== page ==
“With big operations, you spend about a couple of hours just to get to the tumour. With my approach, I’m on the tumour within 20 minutes. This way, we minimise complications.”
Despite what is usually a lengthy operation, the final moments of removing the tumour generally prove to be the most difficult.
Removing the last part, which is stuck on to tiny vessels and nerves, can have a devastating impact on the patient.
“If anything goes wrong, best case scenario, you’re looking at a massive stroke. If not, then death,” added Anastasios.
That was the turning point for the Athens-born neurosurgeon.
“It drove me to think: ‘we are doing something wrong here’.
“These patients, with big tumours at the front of their head, develop cognitive impairment, mobility impairment and significant visual impairment, so they can go blind.
“If you are operating on a large tumour the normal way, you’re operating for 8-10 hours.
“With this operation, we’ve stopped them from further deterioration and, in most cases, they have gained back normal vision. So, patients can be back driving after a few months, which is crucial for them.”
Within a year of moving to Aberdeen, the first patient went in for minimal invasive brain tumour surgery in the summer of 2020, less than a year after Anastasios began working on the new approach.
“CV19 pushed me further to do this. We didn’t have theatre, we didn’t have beds, we didn’t have staff. But people were still going blind or dying from these large brain tumours.
“So, I had to sort them out. CV19 was another good reason to get them in, expose as less people as possible to any CV19 risk, and get them back home as soon as possible, rather than catching CV19 in hospital.”
And he’s now presenting his work across the continent.
In September, Anastasios presented his work to the European Congress of Neurosurgery in Barcelona after doing the same to the Society of British Neurological Surgeons earlier in the month.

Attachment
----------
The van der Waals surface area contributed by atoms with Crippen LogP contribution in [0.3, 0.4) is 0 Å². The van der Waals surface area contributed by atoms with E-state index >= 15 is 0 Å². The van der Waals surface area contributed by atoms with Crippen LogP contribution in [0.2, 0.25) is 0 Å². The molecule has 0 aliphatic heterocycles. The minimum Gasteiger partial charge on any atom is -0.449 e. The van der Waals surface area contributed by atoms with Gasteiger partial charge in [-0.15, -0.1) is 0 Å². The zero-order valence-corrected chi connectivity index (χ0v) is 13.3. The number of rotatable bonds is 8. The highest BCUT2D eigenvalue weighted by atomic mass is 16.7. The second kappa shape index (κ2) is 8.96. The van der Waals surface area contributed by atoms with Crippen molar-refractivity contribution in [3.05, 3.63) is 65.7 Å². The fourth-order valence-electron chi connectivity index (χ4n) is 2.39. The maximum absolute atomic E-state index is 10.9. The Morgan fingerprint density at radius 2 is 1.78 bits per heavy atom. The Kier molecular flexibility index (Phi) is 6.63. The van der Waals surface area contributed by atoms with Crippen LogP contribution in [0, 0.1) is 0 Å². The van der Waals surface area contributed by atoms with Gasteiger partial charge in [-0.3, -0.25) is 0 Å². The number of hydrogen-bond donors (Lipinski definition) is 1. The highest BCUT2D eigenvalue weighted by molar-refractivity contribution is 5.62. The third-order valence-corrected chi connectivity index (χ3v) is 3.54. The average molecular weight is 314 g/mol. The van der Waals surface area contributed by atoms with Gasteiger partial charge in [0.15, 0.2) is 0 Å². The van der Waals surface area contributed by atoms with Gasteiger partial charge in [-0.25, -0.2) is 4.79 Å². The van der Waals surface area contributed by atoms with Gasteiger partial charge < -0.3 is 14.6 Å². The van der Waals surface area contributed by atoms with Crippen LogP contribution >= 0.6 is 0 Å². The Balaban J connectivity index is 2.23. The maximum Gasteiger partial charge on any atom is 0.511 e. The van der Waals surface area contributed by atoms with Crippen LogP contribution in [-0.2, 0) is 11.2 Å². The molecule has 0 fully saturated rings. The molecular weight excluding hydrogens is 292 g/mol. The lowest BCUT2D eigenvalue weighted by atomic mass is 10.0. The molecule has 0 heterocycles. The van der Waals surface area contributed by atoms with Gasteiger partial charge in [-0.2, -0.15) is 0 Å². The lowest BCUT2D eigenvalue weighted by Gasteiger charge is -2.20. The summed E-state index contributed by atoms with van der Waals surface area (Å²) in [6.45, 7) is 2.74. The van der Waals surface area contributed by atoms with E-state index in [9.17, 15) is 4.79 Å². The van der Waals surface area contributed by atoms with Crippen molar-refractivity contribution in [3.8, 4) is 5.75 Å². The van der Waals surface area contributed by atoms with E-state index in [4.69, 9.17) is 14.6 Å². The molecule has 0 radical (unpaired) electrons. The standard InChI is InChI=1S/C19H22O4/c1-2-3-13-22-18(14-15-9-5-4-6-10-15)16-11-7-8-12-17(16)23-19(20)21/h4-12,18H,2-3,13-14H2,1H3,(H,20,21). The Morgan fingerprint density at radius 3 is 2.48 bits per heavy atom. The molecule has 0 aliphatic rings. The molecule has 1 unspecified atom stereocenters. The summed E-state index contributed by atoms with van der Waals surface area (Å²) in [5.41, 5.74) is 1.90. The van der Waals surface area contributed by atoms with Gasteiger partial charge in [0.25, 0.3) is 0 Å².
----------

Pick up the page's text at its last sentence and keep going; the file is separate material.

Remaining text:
“Our series has been well recognised and acknowledged as one of the most pioneering, at least in Europe.”
Anastasios is now a Consultant Neurosurgeon at NHS Grampian, Honourary Senior Clinical Lecturer at Aberdeen University and the Lead Minimally Invasive, Skull Base and Pituitary Surgeon for the North of Scotland Brain and Spine Centre.
Born in Greece, he moved to London in 2010 where he stayed for six years before moving to New York where he became a Fellow in Minimally Invasive Brain Surgery. He moved back the UK’s capital a year later before finding his home in the Granite City.
He says moving north to start his family was a “no-brainer” after seeing the city.
“I moved to Aberdeen for quality of life. It came out of nowhere, but my wife was approaching 36 weeks pregnant.
“The lifestyle in London is very different and it’s not family friendly under any circumstance. I was seeing friends and family who were a step ahead of me with young kids and it was quite hard, I could see they were struggling.
“I travelled up here thrice before my interview and I was trying to find something wrong, and I couldn’t. I was going back home to my wife and saying ‘it’s a no-brainer’.
“It’s the best thing we ever did. There’s a great community, it’s multi-national, it’s progressive, it’s been through challenges, but I think it’s a rising area again now.
“My job is very demanding but here I have quality of time for my family, otherwise they would never see me.
“We drove up here from London 37 weeks pregnant. I worked for two weeks exactly (when the baby was born), and I didn’t take my parental leave.
“In the UK, generally, the healthcare training in the NHS is fantastic. You don’t get that load or quality of training anywhere else. I fully respect that I owe the NHS everything and that’s why I’m dedicating my work to the NHS.”